• When choosing food for a Chihuahua, there are many factors to consider: their age, lifestyle, activity level, physiological condition, and health including potential sickness or sensitivities. Food provides energy to cover a dog’s vital functions, and a complete nutritional formula should contain an adjusted balance of nutrients to avoid any deficiency or excess in their diet, both of which could have adverse effects on the dog. The following recommendations are for healthy animals. If your dog has health problems, please consult your veterinarian who will prescribe an exclusive veterinary diet. Clean and fresh water should be available at all times to support your dog’s urinary health. In hot weather and especially when out exercising, bring water along for your dog’s frequent water breaks.
  • A Chihuahua puppy’s requirements, in terms of energy, protein, minerals, and vitamins, are much greater than those of an adult dog. They need energy and nutrients to maintain their body, but also to grow and build it. Until they are 8 months old, a Chihuahua puppies’ immune system develops gradually. A complex of antioxidants - including vitamin E - can help support their natural defences during this time of big changes, discoveries, and new encounters. Their digestive functions are different from an adult Chihuahua’s, too: their digestive system is not mature yet so it’s important to provide highly digestible proteins that will be effectively used. A balanced intake of fibres, such as psyllium, can help facilitate intestinal transit and contribute to good stool quality.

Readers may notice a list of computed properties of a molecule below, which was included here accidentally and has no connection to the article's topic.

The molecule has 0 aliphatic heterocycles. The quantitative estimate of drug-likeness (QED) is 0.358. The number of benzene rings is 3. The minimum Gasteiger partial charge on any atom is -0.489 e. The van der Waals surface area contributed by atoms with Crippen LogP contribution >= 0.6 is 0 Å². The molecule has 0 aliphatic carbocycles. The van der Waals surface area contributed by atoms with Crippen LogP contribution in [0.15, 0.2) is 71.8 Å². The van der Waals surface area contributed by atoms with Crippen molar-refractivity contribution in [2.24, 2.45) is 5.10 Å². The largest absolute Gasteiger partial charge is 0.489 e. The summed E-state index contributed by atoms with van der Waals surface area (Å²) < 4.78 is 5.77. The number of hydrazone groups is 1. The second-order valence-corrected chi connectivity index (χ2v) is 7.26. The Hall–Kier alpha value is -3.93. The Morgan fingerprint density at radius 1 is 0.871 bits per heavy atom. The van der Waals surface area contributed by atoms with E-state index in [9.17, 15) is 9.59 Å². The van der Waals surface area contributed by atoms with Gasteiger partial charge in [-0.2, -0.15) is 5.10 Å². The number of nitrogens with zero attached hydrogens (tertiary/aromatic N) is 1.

• Similarly, a puppy’s teeth – starting with the milk teeth, or first teeth, then the permanent teeth – are an important factor that needs to be taken into account when choosing the size, form, and hardness of kibble. This growth phase also means high energy needs, so the food must have a high energy content (expressed in Kcal/100g of food), while concentrations of all other nutrients will also be higher than normal in a specially formulated growth food. It is recommended to split the daily allowance into three meals a day until they are six months old, then to switch to two meals per day.
  • The main nutritional goals for adult Chihuahuas are:
  • Maintaining an ideal body weight by using highly digestible ingredients and keeping the fat content at a sensible level
  • Preserving the health and beauty of the skin and coat with the enriched provision of essential fatty acids (especially EPA-DHA), essential amino acids, and B vitamins.
  • Protecting their very delicate jaws. Chihuahuas have a strong predisposition to accumulating dental tartar. By reducing tartar formation on the teeth, which is responsible for dental plaque, kibble containing calcium chelators plays an essential role and helps combat oral disorders. The size and shape of the kibble should be very small and adapted to the miniature jaw of Chihuahuas in order to avoid problems with picking up food. This may also stimulate their fussy appetite.
  • For Chihuahuas living mainly indoors and because of their reduced activity, it is important to avoid feeding them human foods or fatty snacks and to strictly follow the feeding guidelines written on the package in order to prevent excessive weight gain and to do so for sterilised Chihuahuas as neutering is a factor in overweight dogs.
  • To reduce faecal smell and volume, look for a diet formulated with highly digestible proteins, an appropriate fibre content, and very high quality carbohydrate sources for maintaining healthy intestines and healthy stools.
  • A diet that also helps support a healthy urinary system is recommended to prevent urinary stones.